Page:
Rock the Vote

A father assesses his anarchist son's chances of becoming Lake Worth's next mayor

Ilias Tsolkas, a Greek immigrant and retired industrial engineer who now owns a business plaza and a hotel in Clearwater, talks about his son, 24-year-old Panagioti Tsolkas: "He looks like a Greek fisherman. He's a very handsome kid. If he didn't have that brain -- that stupid brain -- he could have done something with his life."

Informed that his boy, Panagioti, is running for mayor of Lake Worth -- South Florida's last affordable coastal town, population 35,000 -- the elder Tsolkas says, "Maybe one day he'll be governor. But I'm not going to spend any money [on his campaign]. We'll have no more electricity or big buildings. We'll have to live in trees -- like it was before Christ, I guess."

Panagioti Tsolkas, who announced last fall that he's seeking Lake Worth's top job (apparently without informing his pop), isn't likely to get elected. If he does, he says, he'll quit. In any case, his efforts leading up to the March 8 election have so far been entertaining. The lean, green-eyed activist with the warm voice, easy smile, and rat's tail lectures city leaders ad nauseum on land struggles, gentrification, and globalization. Cops, local businessmen, and even the FBI have voiced their suspicions about him.

Is he an idealistic prankster? Or a dangerous eco-terrorist? What do you make of a guy who's a part-time nude model, thinks the Unabomber's manifesto was a "well-thought-out critique," and doesn't mind eating out of the garbage?

"He was a very good student," his father says. "Panagioti was really close with the church. When he was 13, he used to feed the homeless every Wednesday. But he took it too serious -- started protesting for animals, started protesting for the homeless, started protesting for everything! You know one time he went up the tree and stayed 15 days?"

Ilias reports that his son was kicked out of East Lake High School in Clearwater during tenth grade for protesting the FCAT. "I went to fight the principal and get him back in, and do you know the same freakin' day, he was protesting again?"

That's right, Panagioti admits. He says he hung posters in the bathroom "encouraging other kids to reconsider grade slavery." Authorities booted him from school a second time.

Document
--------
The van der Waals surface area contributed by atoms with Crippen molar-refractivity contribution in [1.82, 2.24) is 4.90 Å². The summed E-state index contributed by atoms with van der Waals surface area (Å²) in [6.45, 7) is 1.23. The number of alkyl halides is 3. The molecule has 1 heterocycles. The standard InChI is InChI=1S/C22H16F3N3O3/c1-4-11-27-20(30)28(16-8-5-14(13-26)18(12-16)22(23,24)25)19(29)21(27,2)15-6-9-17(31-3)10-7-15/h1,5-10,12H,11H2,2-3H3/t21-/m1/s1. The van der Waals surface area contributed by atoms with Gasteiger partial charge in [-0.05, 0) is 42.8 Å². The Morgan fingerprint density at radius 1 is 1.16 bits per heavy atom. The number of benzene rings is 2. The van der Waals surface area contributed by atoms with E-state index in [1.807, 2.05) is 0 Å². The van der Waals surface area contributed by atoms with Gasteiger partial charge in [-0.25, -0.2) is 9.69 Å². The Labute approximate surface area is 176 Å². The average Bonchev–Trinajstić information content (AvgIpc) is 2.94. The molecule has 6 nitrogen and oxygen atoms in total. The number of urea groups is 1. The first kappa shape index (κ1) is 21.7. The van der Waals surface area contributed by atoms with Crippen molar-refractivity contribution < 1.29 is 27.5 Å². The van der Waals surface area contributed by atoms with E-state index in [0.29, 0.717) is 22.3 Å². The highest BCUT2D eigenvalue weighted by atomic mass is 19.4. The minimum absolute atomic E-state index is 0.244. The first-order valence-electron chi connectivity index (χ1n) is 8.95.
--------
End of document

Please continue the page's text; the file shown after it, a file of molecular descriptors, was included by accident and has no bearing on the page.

"So I kicked him out of the house," Ilias says. "He didn't want to work or go to school. He just wanted to sit with the homeless all day."

After moving out, Panagioti began, in his own words, "hitchhiking, defending forests that hadn't been cut yet, [fighting to reopen] public space that had been closed off, and talking to homeless folks." He says he rode freight trains around Florida -- "not with a can of beans, more like with a dumpstered bagel and a jar of peanut butter" -- and in 2000 followed a girlfriend to Lake Worth, where she lived.

He moved into a house known as the Villa de Vulva with some feminists who called themselves radical cheerleaders. They'd dress up in uniforms, grab pom-poms, and stand outside of Taco Bell chanting against the company's purchase of tomatoes from a company that abuses its laborers.

In 2002, 60 percent of Lake Worth's voters -- with encouragement from Panagioti Tsolkas and friends, as well as more mainstream activists -- voted down a proposed $20 million beach development plan for the city. Encouraged by that victory, "we rallied around the idea of not letting developers get whatever they want," Panagioti says. "That's when we became more visible."

In November 2003, shortly before the Free Trade Area of the Americas protests in Miami, the group hit the network news. Calling themselves the Lake Worth Global Justice Group, they established a puppet-making warehouse downtown. Activists from around the world journeyed to the town to make banners, practice stilt-walking, and memorize radical cheers. "The FTAA was the first time we didn't all get together and take a road trip," Panagioti says. "We helped lay the foundation."

Those protests ended in a mess of riot police, rubber bullets, and pepper spray -- and about 225 arrests. So on February 4, 2004, the Global Justice group sued Miami, arguing that the city had interfered with demonstrators' First Amendment rights by passing several controversial laws designed to regulate demonstrations. On March 3, U.S. District Judge Donald Graham required the city to be more lenient, and a week later, city commissioners repealed the measure.

This past June 11, Panagioti and five friends erected a 25-foot-tall tripod in the middle of Dixie Highway and tied up downtown traffic for an hour. Angry that the city had approved plans for developer Gary Koolik to build a six-story luxury condo called the Lucerne on the town's quaint main drag, Panagioti Tsolkas climbed up a rope ladder into a hammock at the tripod's apex. Then he pulled up the ladder and hung two banners that read, "Urban Renewal Without Removal: No Luxury Condos" and "Developers will not control our city: No Lucerne."

Eventually, using a fire truck, authorities plucked Panagioti down, then arrested him along with three friends for unlawful assembly and obstructing a highway. But all were out of jail by noon; the group celebrated that evening by getting drunk and watching themselves on the news. Eventually, they pleaded no contest and were sentenced to eight hours of community service, a requirement Panagioti says they satisfied by spending about two hours setting up for the West Palm Beach Clematis by Night street festival.

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